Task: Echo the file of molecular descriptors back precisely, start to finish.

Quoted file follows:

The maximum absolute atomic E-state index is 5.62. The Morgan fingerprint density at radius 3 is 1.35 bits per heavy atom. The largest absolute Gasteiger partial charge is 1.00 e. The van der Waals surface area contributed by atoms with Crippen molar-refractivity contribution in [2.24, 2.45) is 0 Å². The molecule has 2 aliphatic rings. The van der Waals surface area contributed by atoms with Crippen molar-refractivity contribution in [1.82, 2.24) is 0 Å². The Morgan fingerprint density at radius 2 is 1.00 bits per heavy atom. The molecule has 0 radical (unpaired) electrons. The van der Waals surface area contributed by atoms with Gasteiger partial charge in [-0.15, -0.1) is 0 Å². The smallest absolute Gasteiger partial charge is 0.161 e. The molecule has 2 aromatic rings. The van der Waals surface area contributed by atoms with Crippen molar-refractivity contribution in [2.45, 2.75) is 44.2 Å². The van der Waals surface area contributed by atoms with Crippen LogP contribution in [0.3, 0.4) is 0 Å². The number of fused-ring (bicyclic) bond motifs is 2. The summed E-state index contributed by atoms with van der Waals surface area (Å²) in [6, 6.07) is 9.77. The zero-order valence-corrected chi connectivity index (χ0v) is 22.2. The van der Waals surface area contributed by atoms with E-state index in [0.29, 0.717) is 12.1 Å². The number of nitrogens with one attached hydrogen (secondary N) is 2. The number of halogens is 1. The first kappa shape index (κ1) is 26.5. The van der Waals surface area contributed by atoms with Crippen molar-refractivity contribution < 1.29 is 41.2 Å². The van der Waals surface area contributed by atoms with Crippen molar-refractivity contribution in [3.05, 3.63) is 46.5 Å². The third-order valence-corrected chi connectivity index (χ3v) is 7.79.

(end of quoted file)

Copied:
The maximum absolute atomic E-state index is 5.62. The Morgan fingerprint density at radius 3 is 1.35 bits per heavy atom. The largest absolute Gasteiger partial charge is 1.00 e. The van der Waals surface area contributed by atoms with Crippen molar-refractivity contribution in [2.24, 2.45) is 0 Å². The molecule has 2 aliphatic rings. The van der Waals surface area contributed by atoms with Crippen molar-refractivity contribution in [1.82, 2.24) is 0 Å². The Morgan fingerprint density at radius 2 is 1.00 bits per heavy atom. The molecule has 0 radical (unpaired) electrons. The van der Waals surface area contributed by atoms with Gasteiger partial charge in [-0.15, -0.1) is 0 Å². The smallest absolute Gasteiger partial charge is 0.161 e. The molecule has 2 aromatic rings. The van der Waals surface area contributed by atoms with Crippen molar-refractivity contribution in [2.45, 2.75) is 44.2 Å². The van der Waals surface area contributed by atoms with Crippen LogP contribution in [0.3, 0.4) is 0 Å². The number of fused-ring (bicyclic) bond motifs is 2. The summed E-state index contributed by atoms with van der Waals surface area (Å²) in [6, 6.07) is 9.77. The zero-order valence-corrected chi connectivity index (χ0v) is 22.2. The van der Waals surface area contributed by atoms with E-state index in [0.29, 0.717) is 12.1 Å². The number of nitrogens with one attached hydrogen (secondary N) is 2. The number of halogens is 1. The first kappa shape index (κ1) is 26.5. The van der Waals surface area contributed by atoms with Crippen molar-refractivity contribution < 1.29 is 41.2 Å². The van der Waals surface area contributed by atoms with Crippen molar-refractivity contribution in [3.05, 3.63) is 46.5 Å². The third-order valence-corrected chi connectivity index (χ3v) is 7.79.